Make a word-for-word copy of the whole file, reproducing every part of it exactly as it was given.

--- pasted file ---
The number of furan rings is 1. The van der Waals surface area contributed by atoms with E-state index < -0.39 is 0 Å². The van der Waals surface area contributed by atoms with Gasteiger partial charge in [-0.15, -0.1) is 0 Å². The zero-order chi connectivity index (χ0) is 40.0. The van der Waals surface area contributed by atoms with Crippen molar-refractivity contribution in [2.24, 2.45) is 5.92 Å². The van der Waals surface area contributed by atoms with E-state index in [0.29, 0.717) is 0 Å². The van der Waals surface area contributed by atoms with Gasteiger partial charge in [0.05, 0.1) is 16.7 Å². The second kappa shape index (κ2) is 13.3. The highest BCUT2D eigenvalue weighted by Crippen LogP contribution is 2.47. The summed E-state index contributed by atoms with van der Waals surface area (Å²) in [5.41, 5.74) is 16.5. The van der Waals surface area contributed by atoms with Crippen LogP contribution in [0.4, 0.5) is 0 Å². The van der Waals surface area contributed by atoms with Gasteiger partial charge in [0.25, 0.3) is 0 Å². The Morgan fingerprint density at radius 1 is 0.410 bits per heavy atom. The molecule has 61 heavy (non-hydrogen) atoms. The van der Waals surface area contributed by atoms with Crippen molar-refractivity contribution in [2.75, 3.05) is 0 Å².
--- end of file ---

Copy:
The number of furan rings is 1. The van der Waals surface area contributed by atoms with E-state index < -0.39 is 0 Å². The van der Waals surface area contributed by atoms with Gasteiger partial charge in [-0.15, -0.1) is 0 Å². The zero-order chi connectivity index (χ0) is 40.0. The van der Waals surface area contributed by atoms with Crippen molar-refractivity contribution in [2.24, 2.45) is 5.92 Å². The van der Waals surface area contributed by atoms with E-state index in [0.29, 0.717) is 0 Å². The van der Waals surface area contributed by atoms with Gasteiger partial charge in [0.05, 0.1) is 16.7 Å². The second kappa shape index (κ2) is 13.3. The highest BCUT2D eigenvalue weighted by Crippen LogP contribution is 2.47. The summed E-state index contributed by atoms with van der Waals surface area (Å²) in [5.41, 5.74) is 16.5. The van der Waals surface area contributed by atoms with Crippen LogP contribution in [0.4, 0.5) is 0 Å². The van der Waals surface area contributed by atoms with Gasteiger partial charge in [0.25, 0.3) is 0 Å². The Morgan fingerprint density at radius 1 is 0.410 bits per heavy atom. The molecule has 61 heavy (non-hydrogen) atoms. The van der Waals surface area contributed by atoms with Crippen molar-refractivity contribution in [2.75, 3.05) is 0 Å².